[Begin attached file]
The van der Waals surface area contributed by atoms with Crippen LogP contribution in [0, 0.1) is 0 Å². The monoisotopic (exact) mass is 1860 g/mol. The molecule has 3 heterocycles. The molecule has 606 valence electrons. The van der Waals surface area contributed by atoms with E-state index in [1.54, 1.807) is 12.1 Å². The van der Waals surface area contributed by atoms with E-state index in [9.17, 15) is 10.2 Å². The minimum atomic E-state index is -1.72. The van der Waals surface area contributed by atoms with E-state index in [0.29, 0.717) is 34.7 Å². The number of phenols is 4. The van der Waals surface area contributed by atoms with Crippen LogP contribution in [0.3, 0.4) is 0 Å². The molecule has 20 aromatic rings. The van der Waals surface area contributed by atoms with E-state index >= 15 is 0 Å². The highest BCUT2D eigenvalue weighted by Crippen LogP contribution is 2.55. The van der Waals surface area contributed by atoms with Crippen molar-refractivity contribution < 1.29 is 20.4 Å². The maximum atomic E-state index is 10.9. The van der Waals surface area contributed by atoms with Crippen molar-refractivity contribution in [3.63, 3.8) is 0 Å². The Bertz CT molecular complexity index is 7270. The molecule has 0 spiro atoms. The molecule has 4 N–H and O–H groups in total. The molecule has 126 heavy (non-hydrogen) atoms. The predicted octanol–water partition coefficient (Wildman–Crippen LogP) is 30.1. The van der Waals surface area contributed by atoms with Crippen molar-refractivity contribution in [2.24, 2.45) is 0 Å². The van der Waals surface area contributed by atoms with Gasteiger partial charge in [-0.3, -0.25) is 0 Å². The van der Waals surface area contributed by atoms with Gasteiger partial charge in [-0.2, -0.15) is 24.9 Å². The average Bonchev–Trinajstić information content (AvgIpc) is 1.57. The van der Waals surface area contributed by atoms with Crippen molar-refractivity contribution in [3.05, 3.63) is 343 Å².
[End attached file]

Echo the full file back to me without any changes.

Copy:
The van der Waals surface area contributed by atoms with Crippen LogP contribution in [0, 0.1) is 0 Å². The monoisotopic (exact) mass is 1860 g/mol. The molecule has 3 heterocycles. The molecule has 606 valence electrons. The van der Waals surface area contributed by atoms with E-state index in [1.54, 1.807) is 12.1 Å². The van der Waals surface area contributed by atoms with E-state index in [9.17, 15) is 10.2 Å². The minimum atomic E-state index is -1.72. The van der Waals surface area contributed by atoms with E-state index in [0.29, 0.717) is 34.7 Å². The number of phenols is 4. The van der Waals surface area contributed by atoms with Crippen LogP contribution in [0.3, 0.4) is 0 Å². The molecule has 20 aromatic rings. The van der Waals surface area contributed by atoms with E-state index >= 15 is 0 Å². The highest BCUT2D eigenvalue weighted by Crippen LogP contribution is 2.55. The van der Waals surface area contributed by atoms with Crippen molar-refractivity contribution < 1.29 is 20.4 Å². The maximum atomic E-state index is 10.9. The van der Waals surface area contributed by atoms with Crippen molar-refractivity contribution in [3.63, 3.8) is 0 Å². The Bertz CT molecular complexity index is 7270. The molecule has 0 spiro atoms. The molecule has 4 N–H and O–H groups in total. The molecule has 126 heavy (non-hydrogen) atoms. The predicted octanol–water partition coefficient (Wildman–Crippen LogP) is 30.1. The van der Waals surface area contributed by atoms with Crippen molar-refractivity contribution in [2.24, 2.45) is 0 Å². The van der Waals surface area contributed by atoms with Gasteiger partial charge in [-0.3, -0.25) is 0 Å². The van der Waals surface area contributed by atoms with Gasteiger partial charge in [-0.2, -0.15) is 24.9 Å². The average Bonchev–Trinajstić information content (AvgIpc) is 1.57. The van der Waals surface area contributed by atoms with Crippen molar-refractivity contribution in [3.05, 3.63) is 343 Å².